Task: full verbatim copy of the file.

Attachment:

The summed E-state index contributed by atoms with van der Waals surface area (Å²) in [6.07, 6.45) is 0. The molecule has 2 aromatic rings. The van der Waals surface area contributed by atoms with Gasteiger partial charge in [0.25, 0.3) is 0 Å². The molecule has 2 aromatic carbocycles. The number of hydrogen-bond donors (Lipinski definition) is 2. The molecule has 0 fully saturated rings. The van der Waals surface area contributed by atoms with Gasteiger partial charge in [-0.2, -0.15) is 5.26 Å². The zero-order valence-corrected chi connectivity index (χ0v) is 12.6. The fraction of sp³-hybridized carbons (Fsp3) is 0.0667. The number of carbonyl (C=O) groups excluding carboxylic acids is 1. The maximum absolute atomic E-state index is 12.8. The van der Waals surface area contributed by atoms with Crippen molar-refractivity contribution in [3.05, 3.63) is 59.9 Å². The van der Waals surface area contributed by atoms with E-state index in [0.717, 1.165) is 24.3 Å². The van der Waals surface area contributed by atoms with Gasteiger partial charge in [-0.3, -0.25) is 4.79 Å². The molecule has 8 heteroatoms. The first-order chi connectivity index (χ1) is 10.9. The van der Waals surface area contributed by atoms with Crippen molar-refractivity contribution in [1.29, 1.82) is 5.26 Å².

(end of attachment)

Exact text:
The summed E-state index contributed by atoms with van der Waals surface area (Å²) in [6.07, 6.45) is 0. The molecule has 2 aromatic rings. The van der Waals surface area contributed by atoms with Gasteiger partial charge in [0.25, 0.3) is 0 Å². The molecule has 2 aromatic carbocycles. The number of hydrogen-bond donors (Lipinski definition) is 2. The molecule has 0 fully saturated rings. The van der Waals surface area contributed by atoms with Gasteiger partial charge in [-0.2, -0.15) is 5.26 Å². The zero-order valence-corrected chi connectivity index (χ0v) is 12.6. The fraction of sp³-hybridized carbons (Fsp3) is 0.0667. The number of carbonyl (C=O) groups excluding carboxylic acids is 1. The maximum absolute atomic E-state index is 12.8. The van der Waals surface area contributed by atoms with Crippen molar-refractivity contribution in [3.05, 3.63) is 59.9 Å². The van der Waals surface area contributed by atoms with E-state index in [0.717, 1.165) is 24.3 Å². The van der Waals surface area contributed by atoms with Gasteiger partial charge in [-0.3, -0.25) is 4.79 Å². The molecule has 8 heteroatoms. The first-order chi connectivity index (χ1) is 10.9. The van der Waals surface area contributed by atoms with Crippen molar-refractivity contribution in [1.29, 1.82) is 5.26 Å².